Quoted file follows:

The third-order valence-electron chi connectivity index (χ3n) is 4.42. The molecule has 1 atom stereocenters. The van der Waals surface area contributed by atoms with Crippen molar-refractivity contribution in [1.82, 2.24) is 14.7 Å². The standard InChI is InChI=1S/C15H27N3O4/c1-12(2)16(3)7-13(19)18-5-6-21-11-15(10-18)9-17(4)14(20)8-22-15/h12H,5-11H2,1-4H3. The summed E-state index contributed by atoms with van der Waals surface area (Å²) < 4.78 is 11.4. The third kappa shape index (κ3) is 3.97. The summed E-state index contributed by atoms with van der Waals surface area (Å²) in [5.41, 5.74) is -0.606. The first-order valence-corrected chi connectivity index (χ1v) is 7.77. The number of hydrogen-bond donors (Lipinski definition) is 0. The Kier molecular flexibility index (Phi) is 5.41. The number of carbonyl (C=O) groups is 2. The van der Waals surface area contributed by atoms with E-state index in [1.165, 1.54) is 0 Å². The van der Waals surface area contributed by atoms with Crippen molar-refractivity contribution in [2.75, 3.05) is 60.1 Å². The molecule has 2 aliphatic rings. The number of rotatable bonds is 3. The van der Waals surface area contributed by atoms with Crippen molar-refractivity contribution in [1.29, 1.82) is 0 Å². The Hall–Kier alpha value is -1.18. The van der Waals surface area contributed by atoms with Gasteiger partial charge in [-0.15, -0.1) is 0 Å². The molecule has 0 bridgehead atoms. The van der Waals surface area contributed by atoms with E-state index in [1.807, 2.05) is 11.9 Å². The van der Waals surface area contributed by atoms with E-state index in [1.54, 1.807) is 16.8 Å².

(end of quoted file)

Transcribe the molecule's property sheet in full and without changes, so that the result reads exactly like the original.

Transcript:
The third-order valence-electron chi connectivity index (χ3n) is 4.42. The molecule has 1 atom stereocenters. The van der Waals surface area contributed by atoms with Crippen molar-refractivity contribution in [1.82, 2.24) is 14.7 Å². The standard InChI is InChI=1S/C15H27N3O4/c1-12(2)16(3)7-13(19)18-5-6-21-11-15(10-18)9-17(4)14(20)8-22-15/h12H,5-11H2,1-4H3. The summed E-state index contributed by atoms with van der Waals surface area (Å²) < 4.78 is 11.4. The third kappa shape index (κ3) is 3.97. The summed E-state index contributed by atoms with van der Waals surface area (Å²) in [5.41, 5.74) is -0.606. The first-order valence-corrected chi connectivity index (χ1v) is 7.77. The number of hydrogen-bond donors (Lipinski definition) is 0. The Kier molecular flexibility index (Phi) is 5.41. The number of carbonyl (C=O) groups is 2. The van der Waals surface area contributed by atoms with E-state index in [1.165, 1.54) is 0 Å². The van der Waals surface area contributed by atoms with Crippen molar-refractivity contribution in [2.75, 3.05) is 60.1 Å². The molecule has 2 aliphatic rings. The number of rotatable bonds is 3. The van der Waals surface area contributed by atoms with Crippen molar-refractivity contribution in [1.29, 1.82) is 0 Å². The Hall–Kier alpha value is -1.18. The van der Waals surface area contributed by atoms with Gasteiger partial charge in [-0.15, -0.1) is 0 Å². The molecule has 0 bridgehead atoms. The van der Waals surface area contributed by atoms with E-state index in [1.807, 2.05) is 11.9 Å². The van der Waals surface area contributed by atoms with E-state index in [1.54, 1.807) is 16.8 Å².